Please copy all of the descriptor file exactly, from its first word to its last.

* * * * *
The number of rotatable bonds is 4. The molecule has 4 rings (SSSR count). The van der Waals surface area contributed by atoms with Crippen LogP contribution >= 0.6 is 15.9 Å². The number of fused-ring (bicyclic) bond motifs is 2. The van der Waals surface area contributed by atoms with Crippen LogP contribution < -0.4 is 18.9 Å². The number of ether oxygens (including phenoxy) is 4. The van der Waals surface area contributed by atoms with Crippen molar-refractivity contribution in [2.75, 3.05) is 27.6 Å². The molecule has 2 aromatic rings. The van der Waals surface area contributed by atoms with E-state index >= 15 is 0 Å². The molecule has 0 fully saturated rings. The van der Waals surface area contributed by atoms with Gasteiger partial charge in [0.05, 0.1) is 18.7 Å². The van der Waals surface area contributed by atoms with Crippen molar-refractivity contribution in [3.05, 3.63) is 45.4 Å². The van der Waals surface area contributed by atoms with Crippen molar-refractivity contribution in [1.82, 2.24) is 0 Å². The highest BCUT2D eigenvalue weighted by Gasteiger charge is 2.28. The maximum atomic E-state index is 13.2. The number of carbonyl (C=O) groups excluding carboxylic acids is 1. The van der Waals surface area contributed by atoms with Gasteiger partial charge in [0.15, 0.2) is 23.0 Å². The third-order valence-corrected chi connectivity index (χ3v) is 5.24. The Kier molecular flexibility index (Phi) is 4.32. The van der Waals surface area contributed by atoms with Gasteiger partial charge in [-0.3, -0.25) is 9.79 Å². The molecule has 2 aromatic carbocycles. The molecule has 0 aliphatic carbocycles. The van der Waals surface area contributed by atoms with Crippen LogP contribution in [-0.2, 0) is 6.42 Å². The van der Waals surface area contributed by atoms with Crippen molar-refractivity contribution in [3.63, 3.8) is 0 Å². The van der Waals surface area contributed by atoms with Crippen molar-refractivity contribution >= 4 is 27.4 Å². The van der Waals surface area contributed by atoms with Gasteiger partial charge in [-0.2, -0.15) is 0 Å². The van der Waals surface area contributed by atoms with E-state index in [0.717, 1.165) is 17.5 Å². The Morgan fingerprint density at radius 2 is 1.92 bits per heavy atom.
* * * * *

The number of rotatable bonds is 4. The molecule has 4 rings (SSSR count). The van der Waals surface area contributed by atoms with Crippen LogP contribution >= 0.6 is 15.9 Å². The number of fused-ring (bicyclic) bond motifs is 2. The van der Waals surface area contributed by atoms with Crippen LogP contribution < -0.4 is 18.9 Å². The number of ether oxygens (including phenoxy) is 4. The van der Waals surface area contributed by atoms with Crippen molar-refractivity contribution in [2.75, 3.05) is 27.6 Å². The molecule has 2 aromatic rings. The van der Waals surface area contributed by atoms with E-state index >= 15 is 0 Å². The molecule has 0 fully saturated rings. The van der Waals surface area contributed by atoms with Gasteiger partial charge in [0.05, 0.1) is 18.7 Å². The van der Waals surface area contributed by atoms with Crippen molar-refractivity contribution in [3.05, 3.63) is 45.4 Å². The van der Waals surface area contributed by atoms with Crippen molar-refractivity contribution in [1.82, 2.24) is 0 Å². The highest BCUT2D eigenvalue weighted by Gasteiger charge is 2.28. The maximum atomic E-state index is 13.2. The number of carbonyl (C=O) groups excluding carboxylic acids is 1. The van der Waals surface area contributed by atoms with Gasteiger partial charge in [0.15, 0.2) is 23.0 Å². The third-order valence-corrected chi connectivity index (χ3v) is 5.24. The Kier molecular flexibility index (Phi) is 4.32. The van der Waals surface area contributed by atoms with Gasteiger partial charge in [-0.3, -0.25) is 9.79 Å². The molecule has 2 aromatic carbocycles. The molecule has 0 aliphatic carbocycles. The van der Waals surface area contributed by atoms with Crippen LogP contribution in [-0.2, 0) is 6.42 Å². The van der Waals surface area contributed by atoms with Crippen molar-refractivity contribution in [3.63, 3.8) is 0 Å². The van der Waals surface area contributed by atoms with Crippen molar-refractivity contribution >= 4 is 27.4 Å². The van der Waals surface area contributed by atoms with Gasteiger partial charge in [-0.2, -0.15) is 0 Å². The van der Waals surface area contributed by atoms with E-state index in [0.717, 1.165) is 17.5 Å². The Morgan fingerprint density at radius 2 is 1.92 bits per heavy atom.